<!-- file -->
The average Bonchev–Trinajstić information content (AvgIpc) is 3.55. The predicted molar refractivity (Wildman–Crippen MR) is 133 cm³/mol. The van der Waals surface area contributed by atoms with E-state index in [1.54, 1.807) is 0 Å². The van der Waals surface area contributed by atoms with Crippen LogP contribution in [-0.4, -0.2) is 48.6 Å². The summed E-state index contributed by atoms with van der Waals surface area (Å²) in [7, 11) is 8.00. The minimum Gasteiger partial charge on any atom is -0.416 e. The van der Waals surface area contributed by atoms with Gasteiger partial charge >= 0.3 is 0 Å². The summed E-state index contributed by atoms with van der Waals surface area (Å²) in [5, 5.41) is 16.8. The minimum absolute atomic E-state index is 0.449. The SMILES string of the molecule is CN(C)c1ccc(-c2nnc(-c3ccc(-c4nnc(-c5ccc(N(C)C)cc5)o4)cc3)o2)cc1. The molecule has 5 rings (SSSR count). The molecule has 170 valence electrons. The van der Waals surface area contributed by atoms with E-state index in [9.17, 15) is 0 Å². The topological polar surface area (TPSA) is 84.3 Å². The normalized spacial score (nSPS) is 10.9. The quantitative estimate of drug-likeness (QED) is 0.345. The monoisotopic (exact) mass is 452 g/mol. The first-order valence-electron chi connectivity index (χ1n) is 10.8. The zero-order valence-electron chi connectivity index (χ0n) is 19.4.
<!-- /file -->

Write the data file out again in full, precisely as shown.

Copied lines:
The average Bonchev–Trinajstić information content (AvgIpc) is 3.55. The predicted molar refractivity (Wildman–Crippen MR) is 133 cm³/mol. The van der Waals surface area contributed by atoms with E-state index in [1.54, 1.807) is 0 Å². The van der Waals surface area contributed by atoms with Crippen LogP contribution in [-0.4, -0.2) is 48.6 Å². The summed E-state index contributed by atoms with van der Waals surface area (Å²) in [7, 11) is 8.00. The minimum Gasteiger partial charge on any atom is -0.416 e. The van der Waals surface area contributed by atoms with Gasteiger partial charge >= 0.3 is 0 Å². The summed E-state index contributed by atoms with van der Waals surface area (Å²) in [5, 5.41) is 16.8. The minimum absolute atomic E-state index is 0.449. The SMILES string of the molecule is CN(C)c1ccc(-c2nnc(-c3ccc(-c4nnc(-c5ccc(N(C)C)cc5)o4)cc3)o2)cc1. The molecule has 5 rings (SSSR count). The molecule has 170 valence electrons. The van der Waals surface area contributed by atoms with E-state index in [9.17, 15) is 0 Å². The topological polar surface area (TPSA) is 84.3 Å². The normalized spacial score (nSPS) is 10.9. The quantitative estimate of drug-likeness (QED) is 0.345. The monoisotopic (exact) mass is 452 g/mol. The first-order valence-electron chi connectivity index (χ1n) is 10.8. The zero-order valence-electron chi connectivity index (χ0n) is 19.4.